The story of Caylee Anthony especially resonated with me when her story first broke several years ago because my daughter was the same age Caylee was at the time of her disappearance . My daughter had just turned 3, and I held her a bit more closely, while we all waited for another sweet, innocent girl to come home and celebrate her own 3rd birthday.
I wasn’t in the courtroom these past weeks of the trial, as the whole country has since been riveted by the story, so I can’t say with complete certainty why Casey Anthony wasn’t convicted, but I’m reminded that we live in a DNA age, when it seems nearly impossible to convict someone on circumstantial evidence and although there was a ton of it, reasonable doubts must have remained for the jury to reach a not guilty verdict.
Since the trial began early this summer, though, I’ve had my share of motherly instincts and emotions just like most mothers I know who have followed this case. How could a mom not report her child missing for 30 days, and then tell lie after lie, impeding an investigation? Supposedly years of abuse by her father and brother are the reasons for Casey being a serial liar. But there are many decent parents out there who endured childhood abuse as well.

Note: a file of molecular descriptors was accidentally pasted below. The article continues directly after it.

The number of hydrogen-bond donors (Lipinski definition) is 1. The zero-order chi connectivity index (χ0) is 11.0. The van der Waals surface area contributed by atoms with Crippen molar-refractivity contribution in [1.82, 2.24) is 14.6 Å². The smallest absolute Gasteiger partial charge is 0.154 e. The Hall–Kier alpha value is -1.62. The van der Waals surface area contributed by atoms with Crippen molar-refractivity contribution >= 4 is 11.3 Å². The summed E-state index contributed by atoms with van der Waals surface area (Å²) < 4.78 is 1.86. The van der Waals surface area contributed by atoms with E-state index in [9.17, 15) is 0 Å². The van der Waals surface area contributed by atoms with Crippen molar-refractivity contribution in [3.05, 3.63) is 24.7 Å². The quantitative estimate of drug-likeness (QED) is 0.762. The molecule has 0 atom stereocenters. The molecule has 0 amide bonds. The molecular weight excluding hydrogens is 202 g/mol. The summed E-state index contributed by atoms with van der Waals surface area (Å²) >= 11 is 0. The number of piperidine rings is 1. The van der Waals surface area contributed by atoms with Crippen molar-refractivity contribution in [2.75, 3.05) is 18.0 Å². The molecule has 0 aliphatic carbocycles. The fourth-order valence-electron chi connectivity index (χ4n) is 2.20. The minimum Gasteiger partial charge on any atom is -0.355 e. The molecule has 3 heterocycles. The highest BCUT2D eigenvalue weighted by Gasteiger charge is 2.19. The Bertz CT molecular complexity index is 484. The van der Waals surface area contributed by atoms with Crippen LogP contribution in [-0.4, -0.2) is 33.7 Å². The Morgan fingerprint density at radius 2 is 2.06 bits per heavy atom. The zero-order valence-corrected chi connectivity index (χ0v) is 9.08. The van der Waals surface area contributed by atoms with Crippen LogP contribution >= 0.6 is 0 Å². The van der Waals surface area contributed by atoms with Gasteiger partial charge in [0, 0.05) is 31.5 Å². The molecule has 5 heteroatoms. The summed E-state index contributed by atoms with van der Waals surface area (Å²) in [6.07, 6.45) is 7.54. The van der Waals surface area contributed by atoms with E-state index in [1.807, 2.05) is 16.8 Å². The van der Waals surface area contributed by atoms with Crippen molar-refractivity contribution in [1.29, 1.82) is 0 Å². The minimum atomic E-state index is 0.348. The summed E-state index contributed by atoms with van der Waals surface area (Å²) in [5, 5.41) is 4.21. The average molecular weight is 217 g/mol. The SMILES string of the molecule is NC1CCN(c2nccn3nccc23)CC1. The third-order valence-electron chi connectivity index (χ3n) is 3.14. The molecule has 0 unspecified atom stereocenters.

Except for being a sociopath, how else could a mother carry on and party during the time her daughter is missing? The multiple photos and accounts of Casey gallivanting around town show an unencumbered young woman without the least bit of worry. I could point the finger to being a young, single mother and that she wasn’t prepared to raise a child alone, and believe me, I’ve thought it. But again, there are many examples of single parents who do the hard work of being selfless and raise their children up the best they can.
So I suppose we can’t throw the book at Casey Anthony legally, but I want to throw it at her morally. I have no idea why she was blessed with the gift of Caylee, when there are so many people out there who would love to have a child but can’t. I can only hope Casey Anthony never has another child. I also think Casey’s case can serve as a lesson for us all to talk with our older children about several life lessons: how frustrating being a parent can be especially if we’re at a point in our lives when we can’t be selfless; how important support networks are. Even if it were true about her father, George, molesting her over the years, why would Casey look to them as her sole support when Caylee was born? And if it’s because of sickness and a warped way of thinking again, we need to do a better job of helping victims of childhood abuse. And last, as a society, domestic adoption has been overlooked as a viable option over the years. Many people who unexpectedly get pregnant think abortion or single parenthood are the only options these days. Why? Why do so many people have to go overseas to adopt?
What do you think about the Casey Anthony verdict?